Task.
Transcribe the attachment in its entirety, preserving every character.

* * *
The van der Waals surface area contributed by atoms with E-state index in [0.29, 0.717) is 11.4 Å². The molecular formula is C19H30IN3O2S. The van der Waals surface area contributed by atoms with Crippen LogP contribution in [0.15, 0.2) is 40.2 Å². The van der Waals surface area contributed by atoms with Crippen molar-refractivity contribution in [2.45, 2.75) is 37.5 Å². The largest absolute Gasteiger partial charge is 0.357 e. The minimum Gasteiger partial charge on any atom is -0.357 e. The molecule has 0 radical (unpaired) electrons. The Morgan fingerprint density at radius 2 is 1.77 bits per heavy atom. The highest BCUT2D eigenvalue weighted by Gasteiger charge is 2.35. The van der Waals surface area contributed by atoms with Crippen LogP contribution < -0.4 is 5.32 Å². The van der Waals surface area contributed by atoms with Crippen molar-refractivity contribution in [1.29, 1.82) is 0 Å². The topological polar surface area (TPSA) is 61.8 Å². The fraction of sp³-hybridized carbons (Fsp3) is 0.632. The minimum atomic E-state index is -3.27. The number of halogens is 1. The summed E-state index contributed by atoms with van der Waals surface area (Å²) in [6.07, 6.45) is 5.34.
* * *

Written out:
The van der Waals surface area contributed by atoms with E-state index in [0.29, 0.717) is 11.4 Å². The molecular formula is C19H30IN3O2S. The van der Waals surface area contributed by atoms with Crippen LogP contribution in [0.15, 0.2) is 40.2 Å². The van der Waals surface area contributed by atoms with Crippen molar-refractivity contribution in [2.45, 2.75) is 37.5 Å². The largest absolute Gasteiger partial charge is 0.357 e. The minimum Gasteiger partial charge on any atom is -0.357 e. The molecule has 0 radical (unpaired) electrons. The Morgan fingerprint density at radius 2 is 1.77 bits per heavy atom. The highest BCUT2D eigenvalue weighted by Gasteiger charge is 2.35. The van der Waals surface area contributed by atoms with Crippen LogP contribution < -0.4 is 5.32 Å². The van der Waals surface area contributed by atoms with Crippen molar-refractivity contribution in [1.29, 1.82) is 0 Å². The topological polar surface area (TPSA) is 61.8 Å². The fraction of sp³-hybridized carbons (Fsp3) is 0.632. The minimum atomic E-state index is -3.27. The number of halogens is 1. The summed E-state index contributed by atoms with van der Waals surface area (Å²) in [6.07, 6.45) is 5.34.